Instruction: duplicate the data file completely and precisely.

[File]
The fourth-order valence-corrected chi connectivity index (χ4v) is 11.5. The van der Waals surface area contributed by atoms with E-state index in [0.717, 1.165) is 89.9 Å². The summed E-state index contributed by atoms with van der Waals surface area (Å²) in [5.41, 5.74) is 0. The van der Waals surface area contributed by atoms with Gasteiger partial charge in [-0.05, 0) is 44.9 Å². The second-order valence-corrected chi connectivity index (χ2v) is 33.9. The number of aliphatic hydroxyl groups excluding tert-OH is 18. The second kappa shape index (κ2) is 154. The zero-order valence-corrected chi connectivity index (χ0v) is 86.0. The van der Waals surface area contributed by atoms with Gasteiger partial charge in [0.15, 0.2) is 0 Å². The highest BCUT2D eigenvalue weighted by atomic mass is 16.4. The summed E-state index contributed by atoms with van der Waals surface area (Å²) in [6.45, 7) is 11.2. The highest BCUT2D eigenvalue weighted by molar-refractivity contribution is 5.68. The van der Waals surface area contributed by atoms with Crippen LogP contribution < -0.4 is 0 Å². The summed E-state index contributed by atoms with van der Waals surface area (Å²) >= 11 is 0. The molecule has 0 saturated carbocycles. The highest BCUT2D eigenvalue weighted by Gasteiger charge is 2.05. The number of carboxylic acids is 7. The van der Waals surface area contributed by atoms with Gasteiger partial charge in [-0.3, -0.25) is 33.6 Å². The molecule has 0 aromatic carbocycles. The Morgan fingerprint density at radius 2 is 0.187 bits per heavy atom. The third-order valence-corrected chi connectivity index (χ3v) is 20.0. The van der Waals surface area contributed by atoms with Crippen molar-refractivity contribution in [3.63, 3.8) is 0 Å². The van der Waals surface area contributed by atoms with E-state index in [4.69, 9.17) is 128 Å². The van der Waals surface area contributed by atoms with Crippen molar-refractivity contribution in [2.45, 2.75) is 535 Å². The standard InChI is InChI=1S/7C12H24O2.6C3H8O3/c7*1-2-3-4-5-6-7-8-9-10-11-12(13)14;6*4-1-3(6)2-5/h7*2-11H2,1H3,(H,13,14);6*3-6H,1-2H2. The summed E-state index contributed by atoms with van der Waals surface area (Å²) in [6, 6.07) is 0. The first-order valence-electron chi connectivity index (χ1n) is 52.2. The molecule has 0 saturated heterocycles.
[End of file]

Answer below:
The fourth-order valence-corrected chi connectivity index (χ4v) is 11.5. The van der Waals surface area contributed by atoms with E-state index in [0.717, 1.165) is 89.9 Å². The summed E-state index contributed by atoms with van der Waals surface area (Å²) in [5.41, 5.74) is 0. The van der Waals surface area contributed by atoms with Gasteiger partial charge in [-0.05, 0) is 44.9 Å². The second-order valence-corrected chi connectivity index (χ2v) is 33.9. The number of aliphatic hydroxyl groups excluding tert-OH is 18. The second kappa shape index (κ2) is 154. The zero-order valence-corrected chi connectivity index (χ0v) is 86.0. The van der Waals surface area contributed by atoms with Gasteiger partial charge in [0.15, 0.2) is 0 Å². The highest BCUT2D eigenvalue weighted by atomic mass is 16.4. The summed E-state index contributed by atoms with van der Waals surface area (Å²) in [6.45, 7) is 11.2. The highest BCUT2D eigenvalue weighted by molar-refractivity contribution is 5.68. The van der Waals surface area contributed by atoms with Crippen LogP contribution < -0.4 is 0 Å². The summed E-state index contributed by atoms with van der Waals surface area (Å²) >= 11 is 0. The molecule has 0 saturated carbocycles. The highest BCUT2D eigenvalue weighted by Gasteiger charge is 2.05. The number of carboxylic acids is 7. The van der Waals surface area contributed by atoms with Gasteiger partial charge in [-0.3, -0.25) is 33.6 Å². The molecule has 0 aromatic carbocycles. The Morgan fingerprint density at radius 2 is 0.187 bits per heavy atom. The third-order valence-corrected chi connectivity index (χ3v) is 20.0. The van der Waals surface area contributed by atoms with Crippen molar-refractivity contribution in [3.63, 3.8) is 0 Å². The van der Waals surface area contributed by atoms with E-state index in [4.69, 9.17) is 128 Å². The van der Waals surface area contributed by atoms with Crippen molar-refractivity contribution in [2.45, 2.75) is 535 Å². The standard InChI is InChI=1S/7C12H24O2.6C3H8O3/c7*1-2-3-4-5-6-7-8-9-10-11-12(13)14;6*4-1-3(6)2-5/h7*2-11H2,1H3,(H,13,14);6*3-6H,1-2H2. The summed E-state index contributed by atoms with van der Waals surface area (Å²) in [6, 6.07) is 0. The first-order valence-electron chi connectivity index (χ1n) is 52.2. The molecule has 0 saturated heterocycles.